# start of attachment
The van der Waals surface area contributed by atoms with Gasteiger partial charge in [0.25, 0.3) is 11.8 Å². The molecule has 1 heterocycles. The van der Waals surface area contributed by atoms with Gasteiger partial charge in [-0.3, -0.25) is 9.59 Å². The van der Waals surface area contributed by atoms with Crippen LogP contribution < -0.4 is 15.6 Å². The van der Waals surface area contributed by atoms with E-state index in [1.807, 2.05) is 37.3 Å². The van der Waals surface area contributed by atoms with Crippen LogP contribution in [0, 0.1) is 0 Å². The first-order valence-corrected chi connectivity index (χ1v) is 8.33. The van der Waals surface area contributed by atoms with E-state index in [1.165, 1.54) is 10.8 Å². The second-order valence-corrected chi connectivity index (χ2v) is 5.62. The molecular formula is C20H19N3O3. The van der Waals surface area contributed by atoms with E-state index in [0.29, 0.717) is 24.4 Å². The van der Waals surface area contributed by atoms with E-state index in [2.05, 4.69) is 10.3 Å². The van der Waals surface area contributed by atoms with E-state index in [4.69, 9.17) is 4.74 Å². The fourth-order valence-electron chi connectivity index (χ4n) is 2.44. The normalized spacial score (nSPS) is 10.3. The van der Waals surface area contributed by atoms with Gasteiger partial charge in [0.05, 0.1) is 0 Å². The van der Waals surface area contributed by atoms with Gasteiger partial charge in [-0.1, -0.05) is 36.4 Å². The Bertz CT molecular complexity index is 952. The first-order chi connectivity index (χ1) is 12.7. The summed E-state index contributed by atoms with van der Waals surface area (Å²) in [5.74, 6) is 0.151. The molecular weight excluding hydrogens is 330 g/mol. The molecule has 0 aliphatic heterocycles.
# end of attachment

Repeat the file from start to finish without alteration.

The van der Waals surface area contributed by atoms with Gasteiger partial charge in [0.25, 0.3) is 11.8 Å². The molecule has 1 heterocycles. The van der Waals surface area contributed by atoms with Gasteiger partial charge in [-0.3, -0.25) is 9.59 Å². The van der Waals surface area contributed by atoms with Crippen LogP contribution < -0.4 is 15.6 Å². The van der Waals surface area contributed by atoms with E-state index in [1.807, 2.05) is 37.3 Å². The van der Waals surface area contributed by atoms with Crippen LogP contribution in [0, 0.1) is 0 Å². The first-order valence-corrected chi connectivity index (χ1v) is 8.33. The van der Waals surface area contributed by atoms with E-state index in [1.165, 1.54) is 10.8 Å². The second-order valence-corrected chi connectivity index (χ2v) is 5.62. The molecular formula is C20H19N3O3. The van der Waals surface area contributed by atoms with E-state index in [0.29, 0.717) is 24.4 Å². The van der Waals surface area contributed by atoms with E-state index in [2.05, 4.69) is 10.3 Å². The van der Waals surface area contributed by atoms with E-state index in [4.69, 9.17) is 4.74 Å². The fourth-order valence-electron chi connectivity index (χ4n) is 2.44. The normalized spacial score (nSPS) is 10.3. The van der Waals surface area contributed by atoms with Gasteiger partial charge in [0.05, 0.1) is 0 Å². The van der Waals surface area contributed by atoms with Gasteiger partial charge in [-0.1, -0.05) is 36.4 Å². The Bertz CT molecular complexity index is 952. The first-order chi connectivity index (χ1) is 12.7. The summed E-state index contributed by atoms with van der Waals surface area (Å²) in [5.74, 6) is 0.151. The molecular weight excluding hydrogens is 330 g/mol. The molecule has 0 aliphatic heterocycles.